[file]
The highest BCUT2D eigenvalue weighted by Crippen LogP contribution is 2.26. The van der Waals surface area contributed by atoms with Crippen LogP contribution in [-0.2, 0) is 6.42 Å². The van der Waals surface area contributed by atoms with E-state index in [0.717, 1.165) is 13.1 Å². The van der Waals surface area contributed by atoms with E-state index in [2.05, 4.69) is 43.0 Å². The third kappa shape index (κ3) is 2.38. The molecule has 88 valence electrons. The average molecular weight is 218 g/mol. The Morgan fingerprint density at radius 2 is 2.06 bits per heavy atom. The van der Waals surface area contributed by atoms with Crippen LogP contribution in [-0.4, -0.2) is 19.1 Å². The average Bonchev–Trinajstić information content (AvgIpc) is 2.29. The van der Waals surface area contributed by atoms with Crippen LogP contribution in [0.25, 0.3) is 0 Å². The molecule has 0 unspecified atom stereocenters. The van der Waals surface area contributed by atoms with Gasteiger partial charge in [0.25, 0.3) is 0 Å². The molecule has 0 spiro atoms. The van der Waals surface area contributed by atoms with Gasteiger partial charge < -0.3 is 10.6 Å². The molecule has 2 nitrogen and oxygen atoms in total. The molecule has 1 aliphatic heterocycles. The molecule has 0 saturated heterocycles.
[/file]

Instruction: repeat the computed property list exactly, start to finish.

The highest BCUT2D eigenvalue weighted by Crippen LogP contribution is 2.26. The van der Waals surface area contributed by atoms with Crippen LogP contribution in [-0.2, 0) is 6.42 Å². The van der Waals surface area contributed by atoms with E-state index in [0.717, 1.165) is 13.1 Å². The van der Waals surface area contributed by atoms with E-state index in [2.05, 4.69) is 43.0 Å². The third kappa shape index (κ3) is 2.38. The molecule has 88 valence electrons. The average molecular weight is 218 g/mol. The Morgan fingerprint density at radius 2 is 2.06 bits per heavy atom. The van der Waals surface area contributed by atoms with Crippen LogP contribution in [-0.4, -0.2) is 19.1 Å². The average Bonchev–Trinajstić information content (AvgIpc) is 2.29. The van der Waals surface area contributed by atoms with Crippen LogP contribution in [0.25, 0.3) is 0 Å². The molecule has 0 unspecified atom stereocenters. The van der Waals surface area contributed by atoms with Gasteiger partial charge in [0.25, 0.3) is 0 Å². The molecule has 0 spiro atoms. The van der Waals surface area contributed by atoms with Gasteiger partial charge < -0.3 is 10.6 Å². The molecule has 2 nitrogen and oxygen atoms in total. The molecule has 1 aliphatic heterocycles. The molecule has 0 saturated heterocycles.